It may sound counter-intuitive, or even irresponsible, to suggest that new beekeepers should plunge full-stop and buy two hives right off the bat. But it is in that inexperience where keeping two hives proves the most beneficial.
By all means, if you can only afford one hive, then one is better than none, definitely. But if you can afford two hive set ups, or perhaps you have the opportunity to set up a hive with a friend, I recommend it.
Before we got our first colony, we attended a bee keeping class, read tons of books from the library and countless online articles. We’ve been keeping bees for seven years and a big part of me still feels like a newbie. In beekeeping classes you learn about hive set up, you learn about brood boxes and honey supers…but there’s a lot to beekeeping that can’t be covered in a two-hour class.
Of all the questions I get asked over at my Iron Oak Farm blog about beekeeping, the majority of them start with “Is it normal for my hive to be doing…?”
When you start off as a new beekeeper, it’s hard to determine what’s “normal” without something to compare it to.
I feel like of all our homesteading endeavors…milk goats, fiber goats, gardening…and on and on, beekeeping has been the most experience-based endeavor we’ve attempted.
I think the difficulty comes in the nature of the hive. Most people, even if they’ve never raised a goat, chicken, dog…can tell when an animal is sick. It’s lethargic, won’t eat, etc. But what does a sick hive look like?
In our human experience, we don’t come in contact with many situations that resemble a hive unless we get into beekeeping. So common sense beekeeping isn’t really that common at all! You can observe changes in your hive, but what does it mean? Is it good that they’re doing that? Is it bad? Is it normal?
Beekeeping is different
For one thing, you don’t necessarily care for individual bees. Unlike milk goats for example, you don’t “milk” individual bees, you don’t feed individual bees…there aren’t thousands of tiny feed bowls that you set honey out for each night. If someone doesn’t finish her honey because she’s not feeling well…you have no idea.
You tend the hive. As a whole.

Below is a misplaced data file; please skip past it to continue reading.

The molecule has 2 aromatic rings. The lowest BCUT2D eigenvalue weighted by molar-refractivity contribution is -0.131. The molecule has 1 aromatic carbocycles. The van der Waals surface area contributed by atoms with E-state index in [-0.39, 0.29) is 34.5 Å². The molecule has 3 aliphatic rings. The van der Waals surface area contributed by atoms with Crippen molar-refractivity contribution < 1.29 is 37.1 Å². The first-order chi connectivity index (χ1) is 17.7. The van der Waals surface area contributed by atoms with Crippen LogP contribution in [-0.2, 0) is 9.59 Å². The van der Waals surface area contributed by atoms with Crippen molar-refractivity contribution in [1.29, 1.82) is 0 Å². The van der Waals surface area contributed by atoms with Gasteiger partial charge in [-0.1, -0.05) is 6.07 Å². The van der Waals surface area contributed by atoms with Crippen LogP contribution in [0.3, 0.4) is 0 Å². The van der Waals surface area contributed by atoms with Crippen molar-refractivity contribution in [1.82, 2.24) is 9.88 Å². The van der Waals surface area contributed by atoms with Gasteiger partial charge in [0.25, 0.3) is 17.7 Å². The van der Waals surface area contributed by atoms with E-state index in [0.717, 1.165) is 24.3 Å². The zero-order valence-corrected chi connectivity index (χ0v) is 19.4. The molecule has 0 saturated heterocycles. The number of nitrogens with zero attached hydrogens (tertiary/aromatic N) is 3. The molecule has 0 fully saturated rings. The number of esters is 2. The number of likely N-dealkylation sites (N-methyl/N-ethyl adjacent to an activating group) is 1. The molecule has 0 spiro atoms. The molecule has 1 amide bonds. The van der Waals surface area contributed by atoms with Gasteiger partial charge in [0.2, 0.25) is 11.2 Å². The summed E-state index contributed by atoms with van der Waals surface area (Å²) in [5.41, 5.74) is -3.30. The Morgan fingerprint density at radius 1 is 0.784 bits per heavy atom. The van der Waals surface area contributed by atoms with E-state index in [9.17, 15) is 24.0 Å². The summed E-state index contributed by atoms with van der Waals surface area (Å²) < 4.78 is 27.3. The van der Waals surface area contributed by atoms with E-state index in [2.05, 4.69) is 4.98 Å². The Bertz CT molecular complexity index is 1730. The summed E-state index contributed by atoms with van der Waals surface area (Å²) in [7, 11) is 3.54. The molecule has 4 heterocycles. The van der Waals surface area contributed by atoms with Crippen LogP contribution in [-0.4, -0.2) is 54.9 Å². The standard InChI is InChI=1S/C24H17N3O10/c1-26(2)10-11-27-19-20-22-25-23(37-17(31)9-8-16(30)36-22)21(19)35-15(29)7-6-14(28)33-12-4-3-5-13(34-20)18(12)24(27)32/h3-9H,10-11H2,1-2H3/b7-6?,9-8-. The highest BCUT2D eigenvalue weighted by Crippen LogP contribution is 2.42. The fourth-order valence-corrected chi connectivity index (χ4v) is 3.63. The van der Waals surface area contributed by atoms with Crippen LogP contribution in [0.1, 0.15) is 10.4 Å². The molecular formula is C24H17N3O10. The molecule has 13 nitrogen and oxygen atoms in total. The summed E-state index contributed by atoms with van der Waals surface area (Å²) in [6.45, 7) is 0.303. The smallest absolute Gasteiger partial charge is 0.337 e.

The hive is more like a complete animal and the individual bees are the cells that keep the hive alive.
Bees are also pretty much self sufficient without us. When things are going well, bees are some of the easiest parts of a homestead. We are mostly observers checking in now and again.
Their world, for the most part, is hidden from us. I’m with our goats twice a day at the very least. I observe them, feed them, interact with them…but most of all I compare them to each other. When one of our goat kids isn’t taking as much of the bottle as his sister, I see the difference right away.
Learning through comparison
Each hive has its own personality. Some hives are very vigorous and are great producers. Others are slower, may experience problems like mites, an unproductive queen etc. When you have two hives, you can compare the progress of one against the other.
Another great reason to have two hives is that if you loose one, you have a backup hive to split and move forward with. You won’t have to wait a whole season before you can buy another nuc.
The control hive
Having two hives also gives you what you can use as a control hive versus an experimental hive.
If there’s a technique you’d like to try with your bees, like a natural mite control versus a chemical one, you can use the comparison to see which techniques work best for your bees.
If you can’t afford two hives to begin with, try to find a beekeeping buddy that you can contact frequently. Join up and work together in hive inspections.
Make a promise to try and share each time you make a change in your hive care, or when you notice something different.
This was my biggest mistake – starting with only one hive. I’m splitting now so I should soon have two, but not having another hive to compare to has made learning the ropes much more difficult.
I want to start with 50 hives and grow flowers for the bees near the hives and have a fountain with flowing water. But I do not know what hives to purchase and my purpose is honey. After the fifty I would like to set a goal of 2 or 3 hundred hives..
What region do you live in? That may help us when thinking of a hive.
Wax moths have been a big problem for me theirs very little out there for help any natural way to have something in the hive year round I live in Rhode Island
Bee keeper or moth hater for five years
My husband and I are looking for someone to maintain hives on our property- We have 40 acres and can help with cost. We are located in paradise township, PA
Great article that exactly captures the anxiety we new beekeepers have. I took a beginning beekeeping class (6 hours – 4corners beekeepers)- bought a package and obtained a split so I have two hives but I am constantly trying to figure out what is normal and the timeline of what I should be doing. A beekeeping timeline of duties would be very helpful as well as pictures of what we should be expecting in the hives. So far for me, there are lots of eggs and all looks good – we have a proliferation of wildflowers here at 8,400 feet in Colorado mountains but I worry about getting the bees through winter and when to add the next brood box, etc…,
please tell me why you use NUC for your hives and not a 8 or 10 frame. Im new to bee keeping and am setting up using 8 frame due to the weight.